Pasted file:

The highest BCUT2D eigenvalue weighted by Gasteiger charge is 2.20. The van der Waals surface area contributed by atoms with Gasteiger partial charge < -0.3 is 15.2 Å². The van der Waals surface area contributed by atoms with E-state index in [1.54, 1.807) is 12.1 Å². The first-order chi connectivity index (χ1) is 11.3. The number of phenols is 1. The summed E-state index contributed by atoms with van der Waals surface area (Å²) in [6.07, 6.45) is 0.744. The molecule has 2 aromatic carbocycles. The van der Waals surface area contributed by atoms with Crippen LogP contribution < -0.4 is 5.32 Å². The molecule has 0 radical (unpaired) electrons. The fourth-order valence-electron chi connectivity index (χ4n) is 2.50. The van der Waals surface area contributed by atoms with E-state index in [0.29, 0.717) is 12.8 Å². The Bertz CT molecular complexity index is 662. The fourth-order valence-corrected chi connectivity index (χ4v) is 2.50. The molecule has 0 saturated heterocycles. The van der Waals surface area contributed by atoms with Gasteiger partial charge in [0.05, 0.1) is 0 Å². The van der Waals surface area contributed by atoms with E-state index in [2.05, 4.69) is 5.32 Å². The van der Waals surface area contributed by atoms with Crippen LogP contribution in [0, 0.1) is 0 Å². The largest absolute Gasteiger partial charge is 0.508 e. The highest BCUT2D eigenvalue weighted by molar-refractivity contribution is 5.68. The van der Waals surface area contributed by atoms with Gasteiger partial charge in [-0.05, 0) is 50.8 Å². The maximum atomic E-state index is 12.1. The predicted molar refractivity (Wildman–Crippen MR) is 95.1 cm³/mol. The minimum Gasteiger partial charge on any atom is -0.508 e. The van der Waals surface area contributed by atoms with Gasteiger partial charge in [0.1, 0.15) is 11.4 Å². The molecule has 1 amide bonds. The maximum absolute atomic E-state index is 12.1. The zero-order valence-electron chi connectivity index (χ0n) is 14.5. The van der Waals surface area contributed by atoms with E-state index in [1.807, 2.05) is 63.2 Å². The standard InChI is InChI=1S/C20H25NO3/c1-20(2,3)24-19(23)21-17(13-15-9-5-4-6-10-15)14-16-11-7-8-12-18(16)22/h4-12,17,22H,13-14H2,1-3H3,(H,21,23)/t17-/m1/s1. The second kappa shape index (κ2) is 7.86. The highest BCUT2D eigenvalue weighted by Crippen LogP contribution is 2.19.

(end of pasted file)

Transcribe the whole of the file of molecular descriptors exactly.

The highest BCUT2D eigenvalue weighted by Gasteiger charge is 2.20. The van der Waals surface area contributed by atoms with Gasteiger partial charge < -0.3 is 15.2 Å². The van der Waals surface area contributed by atoms with E-state index in [1.54, 1.807) is 12.1 Å². The first-order chi connectivity index (χ1) is 11.3. The number of phenols is 1. The summed E-state index contributed by atoms with van der Waals surface area (Å²) in [6.07, 6.45) is 0.744. The molecule has 2 aromatic carbocycles. The van der Waals surface area contributed by atoms with Crippen LogP contribution < -0.4 is 5.32 Å². The molecule has 0 radical (unpaired) electrons. The fourth-order valence-electron chi connectivity index (χ4n) is 2.50. The van der Waals surface area contributed by atoms with E-state index in [0.29, 0.717) is 12.8 Å². The Bertz CT molecular complexity index is 662. The fourth-order valence-corrected chi connectivity index (χ4v) is 2.50. The molecule has 0 saturated heterocycles. The van der Waals surface area contributed by atoms with Gasteiger partial charge in [0.05, 0.1) is 0 Å². The van der Waals surface area contributed by atoms with E-state index in [2.05, 4.69) is 5.32 Å². The van der Waals surface area contributed by atoms with Crippen LogP contribution in [0, 0.1) is 0 Å². The largest absolute Gasteiger partial charge is 0.508 e. The highest BCUT2D eigenvalue weighted by molar-refractivity contribution is 5.68. The van der Waals surface area contributed by atoms with Gasteiger partial charge in [-0.05, 0) is 50.8 Å². The maximum atomic E-state index is 12.1. The predicted molar refractivity (Wildman–Crippen MR) is 95.1 cm³/mol. The minimum Gasteiger partial charge on any atom is -0.508 e. The van der Waals surface area contributed by atoms with Gasteiger partial charge in [0.1, 0.15) is 11.4 Å². The molecule has 1 amide bonds. The maximum absolute atomic E-state index is 12.1. The zero-order valence-electron chi connectivity index (χ0n) is 14.5. The van der Waals surface area contributed by atoms with E-state index in [1.807, 2.05) is 63.2 Å². The standard InChI is InChI=1S/C20H25NO3/c1-20(2,3)24-19(23)21-17(13-15-9-5-4-6-10-15)14-16-11-7-8-12-18(16)22/h4-12,17,22H,13-14H2,1-3H3,(H,21,23)/t17-/m1/s1. The second kappa shape index (κ2) is 7.86. The highest BCUT2D eigenvalue weighted by Crippen LogP contribution is 2.19.